- Financial services firms have seen a significant increase in fraudulent activity
- More people are using remote banking tools
- AI technology reinforces AML
Current stay at home orders have led more and more people to -- wisely, in light of safety issues --- do their banking digitally via apps and chatbots, making technology the primary barrier to fraudulent activity.
This means that banks and other financial institutions need to advance past rudimentary, rule-based software, and put in place AI technologies to spot fraudulent patterns and data points that the more rudimentary, rule-based software can easily miss.
According to PaymentsJournal.com, there are three ways AI technology help banks with fraud detection: Maintaining User Trust, Aiding Compliance Operations for Risk Prevention, and Processing Data for Anti-Money Laundering (AML).
Anti-money laundering (AML) is another area where banks are beginning to tap into the power of AI. With hundreds of thousands of wire transfers a day totaling trillions of dollars—not to mention the various privacy laws designed to protect customers—it’s almost impossible to identify every instance of money laundering. Nevertheless, banks are required to do everything possible to identify and help combat money laundering. While banks have been using rule-based software to identify money laundering for some time, AI offers a significant improvement as it learns, grows and adapts with each experience. Much of this is due to AI’s ability to process large quantities of data and see trends, patterns and outliers in a much larger context than the average human could easily discern.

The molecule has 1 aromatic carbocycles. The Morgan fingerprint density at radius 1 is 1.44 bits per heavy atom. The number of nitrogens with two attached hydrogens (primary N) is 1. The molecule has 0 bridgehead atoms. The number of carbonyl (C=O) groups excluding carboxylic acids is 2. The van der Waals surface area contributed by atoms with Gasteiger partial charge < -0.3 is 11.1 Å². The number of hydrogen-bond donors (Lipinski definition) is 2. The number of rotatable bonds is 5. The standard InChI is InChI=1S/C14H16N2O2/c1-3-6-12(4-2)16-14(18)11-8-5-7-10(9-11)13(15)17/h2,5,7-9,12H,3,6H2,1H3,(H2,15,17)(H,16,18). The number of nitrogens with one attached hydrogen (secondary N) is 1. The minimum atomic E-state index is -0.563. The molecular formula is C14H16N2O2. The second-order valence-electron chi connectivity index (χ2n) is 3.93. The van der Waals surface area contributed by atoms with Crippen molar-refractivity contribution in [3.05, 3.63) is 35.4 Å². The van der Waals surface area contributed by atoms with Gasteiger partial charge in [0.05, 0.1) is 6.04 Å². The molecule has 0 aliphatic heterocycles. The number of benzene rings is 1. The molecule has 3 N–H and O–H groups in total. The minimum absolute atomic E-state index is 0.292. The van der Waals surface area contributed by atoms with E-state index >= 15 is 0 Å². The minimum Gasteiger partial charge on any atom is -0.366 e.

While there are no exact figures for the total amount of AML fraud in 2020, Anti-Corruption Digest reports that in 2018:
The cost of AML compliance across U.S. financial services firms equaled $25.3 billion per year based on survey responses from more than 150 decision-makers at banks, investment, asset management and insurance firms, according to LexisNexis Risk Solutions in its inaugural 2018 True Cost of AML Compliance report for the United States. The report shows that smaller firms are hit hardest, relative to their bottom lines, as the cost of AML compliance reaches up to .83 as a percent their total of assets, compared to larger firms, which see costs up to .08 percent of total assets. These costs are driven by the fact that certain overhead investment requirements exist when implementing an AML program, regardless of scale. The executives surveyed reported that regulatory reporting, customer risk profiling and sanctions screening are among the key challenges for U.S. financial firms.
Banks and financial institutions are certainly facing an uphill battle when it comes to mitigating risk and compliance in the area of AML. This has led to many of them to modernizing their platforms to incorporate Artificial Intelligence and Machine Learning technologies, especially when it comes to checks. These technologies are able to extract field data such as payee & payor that can be utilized for mitigating compliance risk in the areas of OFAC, BSA/AML, Reg CC, UCC, and KYC.